Are we making too much of a fuss about the home run record that Barry Bonds is close to smashing? Surely there are more important things to dwell on — famines, diseases, wars and droughts?
For better or worse, however, the long ball is part of the American myth. It's right up there with cowboys, jazz and apple pie. And home run kings are practically the living embodiment of folk heroes like Pecos Bill, John Henry and Paul Bunyan. Anyone who can hit a fast ball over tall buildings — and do it more often than any other man alive — seems to deserve some special superman-type recognition.
Bonds is a special athlete, no doubt about it. With his natural abilities and the support of his major league baseball-playing father and his godfather, Willie Mays, he was groomed for success. He may be the greatest slugger of all time.
But Bonds seems to have missed something along the way — and this should be a lesson for parents who raise their children to be little athletic thoroughbreds. In the words of a wise coach: Baseball doesn't build character; it reveals character.
And baseball has revealed that Bonds' character is sadly deficient. We may not be able to prove beyond a shadow of doubt that Bonds used performance-enhancing drugs on his hitting spree, but his silence on the subject and the shady company he kept speak volumes. We do know one thing — as a superman who should represent something special about America , he can't hold a candle to that of the home run sluggers who came before him.
When Babe Ruth, the Sultan of Swat, was slugging away in the Roaring '20s, the home run seemed like the perfect expression of America as a rising world power — and Babe Ruth was the perfect embodiment of strength and vitality that Americans could happily identify with.
When Hank Aaron came along and topped Ruth's record in 1974, it seemed fitting that an African-American had achieved the highest honor in a game that only 30 years earlier had been closed to his race.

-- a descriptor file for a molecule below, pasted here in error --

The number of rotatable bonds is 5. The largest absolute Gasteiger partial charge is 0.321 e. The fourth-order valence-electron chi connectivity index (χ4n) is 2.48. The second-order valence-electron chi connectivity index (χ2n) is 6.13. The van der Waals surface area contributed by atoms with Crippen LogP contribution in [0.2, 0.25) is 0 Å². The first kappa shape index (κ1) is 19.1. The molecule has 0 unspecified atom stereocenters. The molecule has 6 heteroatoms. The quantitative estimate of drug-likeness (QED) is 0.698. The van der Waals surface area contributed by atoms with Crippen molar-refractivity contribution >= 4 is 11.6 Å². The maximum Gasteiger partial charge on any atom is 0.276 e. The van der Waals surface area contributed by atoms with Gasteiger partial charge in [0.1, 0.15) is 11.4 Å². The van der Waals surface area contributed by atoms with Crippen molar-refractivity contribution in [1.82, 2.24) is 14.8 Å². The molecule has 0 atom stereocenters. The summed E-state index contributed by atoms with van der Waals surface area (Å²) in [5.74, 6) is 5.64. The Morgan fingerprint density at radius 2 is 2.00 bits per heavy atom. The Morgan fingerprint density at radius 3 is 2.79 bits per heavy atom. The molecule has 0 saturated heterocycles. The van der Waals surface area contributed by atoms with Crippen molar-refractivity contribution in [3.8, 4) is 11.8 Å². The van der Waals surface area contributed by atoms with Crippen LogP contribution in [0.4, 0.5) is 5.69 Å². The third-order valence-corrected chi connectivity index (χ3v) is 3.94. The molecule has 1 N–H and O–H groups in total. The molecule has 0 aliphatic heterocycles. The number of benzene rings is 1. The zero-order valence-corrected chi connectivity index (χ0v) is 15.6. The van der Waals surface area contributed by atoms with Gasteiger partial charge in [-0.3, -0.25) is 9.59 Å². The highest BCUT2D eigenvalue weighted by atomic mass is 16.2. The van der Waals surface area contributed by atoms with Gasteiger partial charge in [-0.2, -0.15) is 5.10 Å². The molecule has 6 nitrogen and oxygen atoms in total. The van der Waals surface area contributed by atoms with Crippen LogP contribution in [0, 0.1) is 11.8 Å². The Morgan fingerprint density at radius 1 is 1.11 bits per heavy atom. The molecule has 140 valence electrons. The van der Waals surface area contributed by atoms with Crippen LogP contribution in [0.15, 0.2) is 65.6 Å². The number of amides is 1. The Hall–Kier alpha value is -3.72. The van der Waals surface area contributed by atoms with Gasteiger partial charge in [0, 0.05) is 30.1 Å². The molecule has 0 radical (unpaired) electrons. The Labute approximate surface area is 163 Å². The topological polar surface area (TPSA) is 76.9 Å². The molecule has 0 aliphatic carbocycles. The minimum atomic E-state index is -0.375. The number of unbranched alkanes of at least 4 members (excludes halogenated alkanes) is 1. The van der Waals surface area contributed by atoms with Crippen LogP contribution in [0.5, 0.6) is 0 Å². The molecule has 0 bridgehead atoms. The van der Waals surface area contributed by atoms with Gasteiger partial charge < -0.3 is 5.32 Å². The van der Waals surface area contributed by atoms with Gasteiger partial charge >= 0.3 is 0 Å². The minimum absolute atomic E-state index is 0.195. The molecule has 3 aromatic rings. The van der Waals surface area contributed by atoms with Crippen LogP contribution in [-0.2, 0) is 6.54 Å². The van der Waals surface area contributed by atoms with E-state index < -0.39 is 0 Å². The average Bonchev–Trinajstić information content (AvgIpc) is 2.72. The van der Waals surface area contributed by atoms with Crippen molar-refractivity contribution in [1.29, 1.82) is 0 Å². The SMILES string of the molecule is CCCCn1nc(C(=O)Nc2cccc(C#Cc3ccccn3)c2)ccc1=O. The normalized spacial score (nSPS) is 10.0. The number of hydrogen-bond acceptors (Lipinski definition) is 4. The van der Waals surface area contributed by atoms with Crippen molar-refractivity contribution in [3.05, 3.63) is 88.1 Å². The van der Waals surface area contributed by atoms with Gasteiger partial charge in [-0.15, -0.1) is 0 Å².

The Hammer, like the Babe, came from nowhere, overcame great odds, and along the way developed a generous spirit that was evident in how he reached out to younger players and fans. Aaron built a character that was strong enough to stand up to the demands of the game and the racial issues of the day.
Hank Aaron needed baseball as much as baseball needed Hank Aaron.
Barry Bonds needs Barry Bonds as much as Barry Bonds needs Barry Bonds.
When Bonds was slugging away , the home run became a symbol of the sneaky, self-absorbed American who will do anything to get ahead. He broke the single-season home run record held by the juiced Mark McGwire, but most fans are still waiting for proof of authenticity.
Maybe Bonds never got a chance to develop character. Maybe most professional athletes don't, and it's wrong of us to expect anything from them beyond their technical skills on the diamond.
But we expect more from our home run kings.
That's why, when Bonds finally hits 756, expect to see an instant devaluation of the achievement. Prepare to see Bonds defend himself as the Pretender King. Steel yourself for the Schism Years as people debate who deserves the throne — Bonds or Aaron. And prepare yourself. Somewhere in the realm a young woodsman is swinging his ax, preparing to march on the palace.
Let's just hope he's out there building character as well.